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Three envelopes with watercolor drawings, by Sergeant Samuel Lionel Boylston in the South Pacific, 1944

"Camp’s Big Office" 6/19/1944

"Guard the Egg" 9/30/1944

"Where are the Ships?" n.d.

Sam Boylston served in the South Pacific during World War II. An amateur artist, he illustrated envelopes for letters he and a buddy, Gerald Duquette, sent to loved ones. Boylston returned home in 1945 and attended college on the G. I. Bill. Gerald and Lillian Duquette donated sixty works by Boylston to the Veterans History Project.

Veteran’s History Project, American Folklife Center, Library of Congress

Three envelopes with watercolor drawings, by Sergeant Samuel Lionel Boylston in the South Pacific, 1944 Three envelopes with watercolor drawings, by Sergeant Samuel Lionel Boylston in the South Pacific, 1944 Three envelopes with watercolor drawings, by Sergeant Samuel Lionel Boylston in the South Pacific, 1944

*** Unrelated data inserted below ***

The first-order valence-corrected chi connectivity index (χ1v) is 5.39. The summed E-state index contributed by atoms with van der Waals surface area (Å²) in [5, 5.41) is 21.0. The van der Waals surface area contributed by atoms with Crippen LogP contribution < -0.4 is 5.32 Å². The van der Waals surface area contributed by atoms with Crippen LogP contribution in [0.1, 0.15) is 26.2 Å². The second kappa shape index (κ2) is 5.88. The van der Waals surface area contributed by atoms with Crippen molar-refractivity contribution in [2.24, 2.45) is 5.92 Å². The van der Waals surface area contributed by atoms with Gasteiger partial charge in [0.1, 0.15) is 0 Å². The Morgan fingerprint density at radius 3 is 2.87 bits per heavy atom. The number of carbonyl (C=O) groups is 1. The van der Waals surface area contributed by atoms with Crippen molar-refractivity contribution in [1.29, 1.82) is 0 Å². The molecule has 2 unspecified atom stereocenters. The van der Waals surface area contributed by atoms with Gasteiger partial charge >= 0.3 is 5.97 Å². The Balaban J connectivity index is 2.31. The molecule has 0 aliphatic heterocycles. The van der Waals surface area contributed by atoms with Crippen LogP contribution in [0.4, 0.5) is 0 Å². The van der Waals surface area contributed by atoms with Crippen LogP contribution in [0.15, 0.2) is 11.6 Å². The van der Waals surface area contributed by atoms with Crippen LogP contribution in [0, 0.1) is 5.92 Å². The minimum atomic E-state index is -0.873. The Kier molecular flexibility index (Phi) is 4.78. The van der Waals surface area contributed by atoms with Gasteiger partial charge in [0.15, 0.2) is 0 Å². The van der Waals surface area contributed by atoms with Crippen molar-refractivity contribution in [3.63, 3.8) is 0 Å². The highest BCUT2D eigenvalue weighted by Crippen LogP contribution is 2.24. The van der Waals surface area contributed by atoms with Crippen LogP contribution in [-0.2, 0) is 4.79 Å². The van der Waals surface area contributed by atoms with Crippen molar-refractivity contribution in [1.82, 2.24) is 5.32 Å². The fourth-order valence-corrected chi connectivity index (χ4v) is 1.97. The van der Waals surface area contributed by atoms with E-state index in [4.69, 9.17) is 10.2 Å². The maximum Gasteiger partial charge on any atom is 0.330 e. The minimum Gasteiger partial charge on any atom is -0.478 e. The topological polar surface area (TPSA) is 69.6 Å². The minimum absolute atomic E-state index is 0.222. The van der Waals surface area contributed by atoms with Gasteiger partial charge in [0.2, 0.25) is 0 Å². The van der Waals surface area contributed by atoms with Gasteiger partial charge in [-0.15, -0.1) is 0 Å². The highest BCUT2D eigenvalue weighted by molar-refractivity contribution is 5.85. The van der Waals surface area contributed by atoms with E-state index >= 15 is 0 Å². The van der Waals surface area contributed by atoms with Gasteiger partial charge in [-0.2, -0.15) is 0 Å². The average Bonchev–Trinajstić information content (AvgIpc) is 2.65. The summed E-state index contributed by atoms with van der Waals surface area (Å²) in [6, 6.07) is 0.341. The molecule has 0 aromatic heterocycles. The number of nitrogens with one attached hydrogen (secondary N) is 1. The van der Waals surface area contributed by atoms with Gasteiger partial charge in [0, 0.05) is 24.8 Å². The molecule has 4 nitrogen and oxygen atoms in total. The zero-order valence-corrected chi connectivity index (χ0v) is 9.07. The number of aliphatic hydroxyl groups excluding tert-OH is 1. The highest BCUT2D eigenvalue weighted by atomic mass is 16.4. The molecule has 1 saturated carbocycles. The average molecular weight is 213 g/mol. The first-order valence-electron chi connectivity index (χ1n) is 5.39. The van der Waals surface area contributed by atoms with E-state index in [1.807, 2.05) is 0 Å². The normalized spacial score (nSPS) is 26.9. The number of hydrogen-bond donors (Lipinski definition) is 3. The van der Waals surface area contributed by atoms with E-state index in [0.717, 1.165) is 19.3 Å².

Educating Veterans, Preserving Their Stories

Passed by Congress and signed into law by President Franklin D. Roosevelt on June 22, 1944, the Servicemen’s Readjustment Act—better known as the GI Bill of Rights—guaranteed World War II veterans funds for college education and vocational training, unemployment insurance, and home loans. In 2000, Congress authorized the Veterans History Project. Based at the Library of Congress, it collects and preserves the stories of Americans who served in modern foreign wars and those who supported military endeavors on the home front.